Spring 2023: Alex Myers, Alexis Dauz, Sean Malinis
We felt incredibly welcomed at Southwestern College when we went to the school every week. The professor whose class we attended and who organized our involvement on campus is Professor Jojo Ramirez, Assistant Professor in History and Ethnic Studies at Southwestern and an ethnic studies alumni from UC San Diego. We commuted to Southwestern College once a week for six weeks and we spent half of our time in class with students and the other half attending guest lectures and other events on the campus.
The class that we participated in was very diverse. Many students were around the same age as us but there was a broad range of ages: one student was 73 and pursuing college education for herself after putting her children and grandchildren through college. Since we were the same age or younger as most of the students, we did not mentor them as many of our peers working with high school students related to the classrooms they were working in. Instead, we approached the students as our peers and formed new friendships with them. I (Alex) shared some of my creative writing with another student and talked about potentially working on a film with a film student in the future.
Attending guest lectures made us feel welcome in the Southwestern community and we learned a lot. One week four Asian American professors in different fields (ex. Communications, sociology) gave talks about their research for AAPI history month. We learned about ethnic studies theory, art history, and gendered and racialized expectations in healthcare. We were also very lucky to be invited to an event hosted by children’s literature and comic writer Minh Lê who signed copies of his Green Lantern comics for all of us.
From the Green Lantern Legacy Book Talk with Minh Lê, Photo by Jojo Ramirez
The final event that we attended outside of class was a presentation from the bayan scholars on campus and their projects on Filipino students in the school system and how the system can change to better serve the Filipino community. The students had incredibly inventive presentation forms including poster boards, graphic novel strips, and interactive presentations with DnD dice. It was a great opportunity to engage with these students and give them feedback on their incredible and inventive scholarship.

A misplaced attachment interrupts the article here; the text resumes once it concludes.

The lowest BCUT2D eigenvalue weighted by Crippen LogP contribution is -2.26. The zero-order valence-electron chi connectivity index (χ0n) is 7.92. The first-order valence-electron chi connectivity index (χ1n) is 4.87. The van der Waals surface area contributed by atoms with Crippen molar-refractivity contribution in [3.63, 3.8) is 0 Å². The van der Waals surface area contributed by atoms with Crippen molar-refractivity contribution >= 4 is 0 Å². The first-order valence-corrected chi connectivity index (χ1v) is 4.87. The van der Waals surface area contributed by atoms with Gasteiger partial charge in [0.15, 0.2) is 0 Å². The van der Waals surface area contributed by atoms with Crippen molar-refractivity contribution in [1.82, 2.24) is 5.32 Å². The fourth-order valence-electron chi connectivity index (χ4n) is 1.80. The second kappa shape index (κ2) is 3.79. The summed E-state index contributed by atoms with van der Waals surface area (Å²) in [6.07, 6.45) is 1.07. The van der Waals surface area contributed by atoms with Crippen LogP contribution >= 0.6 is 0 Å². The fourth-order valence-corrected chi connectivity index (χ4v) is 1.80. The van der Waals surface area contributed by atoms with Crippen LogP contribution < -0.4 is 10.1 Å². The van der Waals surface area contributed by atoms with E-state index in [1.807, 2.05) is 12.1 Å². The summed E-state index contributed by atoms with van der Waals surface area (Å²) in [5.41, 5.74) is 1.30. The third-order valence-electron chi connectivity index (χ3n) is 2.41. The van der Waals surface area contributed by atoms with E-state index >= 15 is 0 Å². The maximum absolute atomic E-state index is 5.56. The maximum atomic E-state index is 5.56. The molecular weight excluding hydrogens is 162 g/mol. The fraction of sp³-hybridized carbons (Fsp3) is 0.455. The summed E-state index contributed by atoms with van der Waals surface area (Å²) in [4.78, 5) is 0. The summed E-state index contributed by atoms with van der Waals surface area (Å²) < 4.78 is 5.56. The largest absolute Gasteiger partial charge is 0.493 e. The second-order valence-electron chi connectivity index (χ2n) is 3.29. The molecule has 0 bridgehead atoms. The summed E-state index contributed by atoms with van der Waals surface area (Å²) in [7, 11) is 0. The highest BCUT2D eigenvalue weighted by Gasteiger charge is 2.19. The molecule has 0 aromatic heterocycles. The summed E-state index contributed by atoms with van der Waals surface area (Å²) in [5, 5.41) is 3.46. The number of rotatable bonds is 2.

From the Bayan Scholars Symposium, Photo by Phuc To
In the classroom space, students demonstrated how oral history is incredibly important in ethnic studies scholarship. Students conducted oral histories with people in their community and their family members applying concepts that they learned in Professor Ramirez’s Asian American studies class. They then further developed these histories and course concepts through art. Most of the students created tarot cards for their final projects that were based on a concept that connected to the oral histories and the class concepts. The cards were beautiful and a lot of them are going to be published in different academic journals in the near future: one of them is even going to be included in an exhibit in Liberty Station.
We were excited to see this application of oral history in ethnic studies curriculum at the community college, and we engaged with oral histories at our class in UCSD. We practiced oral histories with our peers, interviewing each other about our high school experiences and how race was included or excluded from our curriculum. It was incredibly empowering for us to see ourselves as people who know valuable histories and that we can contextualize our experiences with ethnic studies.